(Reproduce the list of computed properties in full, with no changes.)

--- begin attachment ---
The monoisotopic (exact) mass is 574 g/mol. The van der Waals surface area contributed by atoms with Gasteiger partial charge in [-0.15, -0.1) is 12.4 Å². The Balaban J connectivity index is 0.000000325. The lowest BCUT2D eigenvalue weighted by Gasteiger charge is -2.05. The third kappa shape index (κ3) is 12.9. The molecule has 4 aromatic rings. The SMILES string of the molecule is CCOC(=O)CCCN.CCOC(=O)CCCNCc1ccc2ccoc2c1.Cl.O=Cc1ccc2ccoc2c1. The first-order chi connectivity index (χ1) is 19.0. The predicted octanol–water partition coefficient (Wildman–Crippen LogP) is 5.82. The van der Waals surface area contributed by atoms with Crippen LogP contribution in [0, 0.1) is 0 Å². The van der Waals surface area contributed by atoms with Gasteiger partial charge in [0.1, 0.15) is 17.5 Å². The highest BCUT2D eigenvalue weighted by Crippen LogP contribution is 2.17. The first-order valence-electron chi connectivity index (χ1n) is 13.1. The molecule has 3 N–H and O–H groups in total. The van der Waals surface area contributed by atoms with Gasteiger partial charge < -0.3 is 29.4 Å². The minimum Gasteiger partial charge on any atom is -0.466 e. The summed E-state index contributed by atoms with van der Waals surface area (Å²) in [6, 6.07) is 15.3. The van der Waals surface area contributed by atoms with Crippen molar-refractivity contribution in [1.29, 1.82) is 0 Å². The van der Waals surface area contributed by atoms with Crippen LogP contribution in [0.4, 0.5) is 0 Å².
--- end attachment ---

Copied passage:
The monoisotopic (exact) mass is 574 g/mol. The van der Waals surface area contributed by atoms with Gasteiger partial charge in [-0.15, -0.1) is 12.4 Å². The Balaban J connectivity index is 0.000000325. The lowest BCUT2D eigenvalue weighted by Gasteiger charge is -2.05. The third kappa shape index (κ3) is 12.9. The molecule has 4 aromatic rings. The SMILES string of the molecule is CCOC(=O)CCCN.CCOC(=O)CCCNCc1ccc2ccoc2c1.Cl.O=Cc1ccc2ccoc2c1. The first-order chi connectivity index (χ1) is 19.0. The predicted octanol–water partition coefficient (Wildman–Crippen LogP) is 5.82. The van der Waals surface area contributed by atoms with Crippen LogP contribution in [0, 0.1) is 0 Å². The van der Waals surface area contributed by atoms with Gasteiger partial charge in [0.1, 0.15) is 17.5 Å². The highest BCUT2D eigenvalue weighted by Crippen LogP contribution is 2.17. The first-order valence-electron chi connectivity index (χ1n) is 13.1. The molecule has 3 N–H and O–H groups in total. The van der Waals surface area contributed by atoms with Gasteiger partial charge < -0.3 is 29.4 Å². The minimum Gasteiger partial charge on any atom is -0.466 e. The summed E-state index contributed by atoms with van der Waals surface area (Å²) in [6, 6.07) is 15.3. The van der Waals surface area contributed by atoms with Crippen molar-refractivity contribution in [1.29, 1.82) is 0 Å². The van der Waals surface area contributed by atoms with Crippen LogP contribution in [0.4, 0.5) is 0 Å².